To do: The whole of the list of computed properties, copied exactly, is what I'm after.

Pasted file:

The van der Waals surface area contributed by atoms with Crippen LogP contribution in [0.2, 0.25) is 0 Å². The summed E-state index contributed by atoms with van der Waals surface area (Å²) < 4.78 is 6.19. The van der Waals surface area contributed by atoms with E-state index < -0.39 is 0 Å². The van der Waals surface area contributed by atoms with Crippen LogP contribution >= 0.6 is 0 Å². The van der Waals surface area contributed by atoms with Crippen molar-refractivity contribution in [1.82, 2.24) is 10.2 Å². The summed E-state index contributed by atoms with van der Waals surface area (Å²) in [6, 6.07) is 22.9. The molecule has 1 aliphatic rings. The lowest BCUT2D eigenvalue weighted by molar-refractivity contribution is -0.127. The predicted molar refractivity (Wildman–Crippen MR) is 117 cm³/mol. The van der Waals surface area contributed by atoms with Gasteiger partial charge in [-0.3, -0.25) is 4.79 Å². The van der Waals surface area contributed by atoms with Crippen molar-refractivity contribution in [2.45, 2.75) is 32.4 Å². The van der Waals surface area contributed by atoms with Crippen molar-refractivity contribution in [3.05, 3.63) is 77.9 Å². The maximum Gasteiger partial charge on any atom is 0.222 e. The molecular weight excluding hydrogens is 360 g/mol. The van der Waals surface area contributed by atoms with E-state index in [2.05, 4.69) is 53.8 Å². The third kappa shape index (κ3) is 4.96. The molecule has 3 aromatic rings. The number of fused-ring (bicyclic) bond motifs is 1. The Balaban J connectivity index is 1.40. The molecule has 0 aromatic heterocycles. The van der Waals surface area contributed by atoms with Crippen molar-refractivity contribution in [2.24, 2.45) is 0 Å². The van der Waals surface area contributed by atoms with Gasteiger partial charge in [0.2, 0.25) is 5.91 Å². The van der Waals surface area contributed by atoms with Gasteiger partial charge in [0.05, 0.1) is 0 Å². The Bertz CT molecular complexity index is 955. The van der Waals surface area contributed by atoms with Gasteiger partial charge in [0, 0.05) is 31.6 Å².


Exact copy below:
The van der Waals surface area contributed by atoms with Crippen LogP contribution in [0.2, 0.25) is 0 Å². The summed E-state index contributed by atoms with van der Waals surface area (Å²) < 4.78 is 6.19. The van der Waals surface area contributed by atoms with E-state index < -0.39 is 0 Å². The van der Waals surface area contributed by atoms with Crippen LogP contribution >= 0.6 is 0 Å². The van der Waals surface area contributed by atoms with Crippen molar-refractivity contribution in [1.82, 2.24) is 10.2 Å². The summed E-state index contributed by atoms with van der Waals surface area (Å²) in [6, 6.07) is 22.9. The molecule has 1 aliphatic rings. The lowest BCUT2D eigenvalue weighted by molar-refractivity contribution is -0.127. The predicted molar refractivity (Wildman–Crippen MR) is 117 cm³/mol. The van der Waals surface area contributed by atoms with Gasteiger partial charge in [-0.3, -0.25) is 4.79 Å². The van der Waals surface area contributed by atoms with Crippen molar-refractivity contribution in [2.45, 2.75) is 32.4 Å². The van der Waals surface area contributed by atoms with Crippen molar-refractivity contribution in [3.05, 3.63) is 77.9 Å². The maximum Gasteiger partial charge on any atom is 0.222 e. The molecular weight excluding hydrogens is 360 g/mol. The van der Waals surface area contributed by atoms with E-state index in [2.05, 4.69) is 53.8 Å². The third kappa shape index (κ3) is 4.96. The molecule has 3 aromatic rings. The number of fused-ring (bicyclic) bond motifs is 1. The Balaban J connectivity index is 1.40. The molecule has 0 aromatic heterocycles. The van der Waals surface area contributed by atoms with Crippen molar-refractivity contribution in [2.24, 2.45) is 0 Å². The van der Waals surface area contributed by atoms with Gasteiger partial charge in [0.2, 0.25) is 5.91 Å². The van der Waals surface area contributed by atoms with Gasteiger partial charge in [0.05, 0.1) is 0 Å². The Bertz CT molecular complexity index is 955. The van der Waals surface area contributed by atoms with Gasteiger partial charge in [0, 0.05) is 31.6 Å².